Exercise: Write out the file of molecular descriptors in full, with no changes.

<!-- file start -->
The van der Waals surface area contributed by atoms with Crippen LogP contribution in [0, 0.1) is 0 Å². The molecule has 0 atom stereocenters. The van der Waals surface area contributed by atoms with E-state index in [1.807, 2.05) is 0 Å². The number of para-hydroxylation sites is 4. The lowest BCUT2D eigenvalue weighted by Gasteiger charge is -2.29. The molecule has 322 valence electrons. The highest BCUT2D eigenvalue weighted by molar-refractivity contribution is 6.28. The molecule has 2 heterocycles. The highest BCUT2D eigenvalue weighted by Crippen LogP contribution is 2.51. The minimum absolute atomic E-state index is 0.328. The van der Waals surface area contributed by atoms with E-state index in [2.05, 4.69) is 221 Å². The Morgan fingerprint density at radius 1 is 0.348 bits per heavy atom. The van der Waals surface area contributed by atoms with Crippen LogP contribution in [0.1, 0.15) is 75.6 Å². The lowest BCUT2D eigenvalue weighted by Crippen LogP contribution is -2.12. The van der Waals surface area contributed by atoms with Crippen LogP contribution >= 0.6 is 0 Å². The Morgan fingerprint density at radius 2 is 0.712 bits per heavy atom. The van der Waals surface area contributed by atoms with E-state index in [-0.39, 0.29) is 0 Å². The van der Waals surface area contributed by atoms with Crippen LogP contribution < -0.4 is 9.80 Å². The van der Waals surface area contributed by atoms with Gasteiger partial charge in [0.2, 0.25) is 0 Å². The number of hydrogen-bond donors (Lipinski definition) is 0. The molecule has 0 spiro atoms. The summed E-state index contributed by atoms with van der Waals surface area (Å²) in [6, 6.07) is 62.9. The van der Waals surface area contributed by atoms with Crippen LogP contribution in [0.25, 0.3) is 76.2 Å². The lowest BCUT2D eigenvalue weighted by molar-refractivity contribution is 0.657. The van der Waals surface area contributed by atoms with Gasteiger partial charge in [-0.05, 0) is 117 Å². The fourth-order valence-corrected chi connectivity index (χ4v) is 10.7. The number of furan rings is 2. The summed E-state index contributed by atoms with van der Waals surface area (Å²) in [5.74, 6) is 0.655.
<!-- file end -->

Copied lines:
The van der Waals surface area contributed by atoms with Crippen LogP contribution in [0, 0.1) is 0 Å². The molecule has 0 atom stereocenters. The van der Waals surface area contributed by atoms with E-state index in [1.807, 2.05) is 0 Å². The number of para-hydroxylation sites is 4. The lowest BCUT2D eigenvalue weighted by Gasteiger charge is -2.29. The molecule has 322 valence electrons. The highest BCUT2D eigenvalue weighted by molar-refractivity contribution is 6.28. The molecule has 2 heterocycles. The highest BCUT2D eigenvalue weighted by Crippen LogP contribution is 2.51. The minimum absolute atomic E-state index is 0.328. The van der Waals surface area contributed by atoms with E-state index in [2.05, 4.69) is 221 Å². The Morgan fingerprint density at radius 1 is 0.348 bits per heavy atom. The van der Waals surface area contributed by atoms with Crippen LogP contribution in [0.1, 0.15) is 75.6 Å². The lowest BCUT2D eigenvalue weighted by Crippen LogP contribution is -2.12. The van der Waals surface area contributed by atoms with Crippen LogP contribution >= 0.6 is 0 Å². The Morgan fingerprint density at radius 2 is 0.712 bits per heavy atom. The van der Waals surface area contributed by atoms with E-state index in [-0.39, 0.29) is 0 Å². The van der Waals surface area contributed by atoms with Crippen LogP contribution < -0.4 is 9.80 Å². The van der Waals surface area contributed by atoms with Gasteiger partial charge in [0.2, 0.25) is 0 Å². The number of hydrogen-bond donors (Lipinski definition) is 0. The molecule has 0 spiro atoms. The summed E-state index contributed by atoms with van der Waals surface area (Å²) in [6, 6.07) is 62.9. The van der Waals surface area contributed by atoms with Crippen LogP contribution in [0.25, 0.3) is 76.2 Å². The lowest BCUT2D eigenvalue weighted by molar-refractivity contribution is 0.657. The van der Waals surface area contributed by atoms with Gasteiger partial charge in [-0.05, 0) is 117 Å². The fourth-order valence-corrected chi connectivity index (χ4v) is 10.7. The number of furan rings is 2. The summed E-state index contributed by atoms with van der Waals surface area (Å²) in [5.74, 6) is 0.655.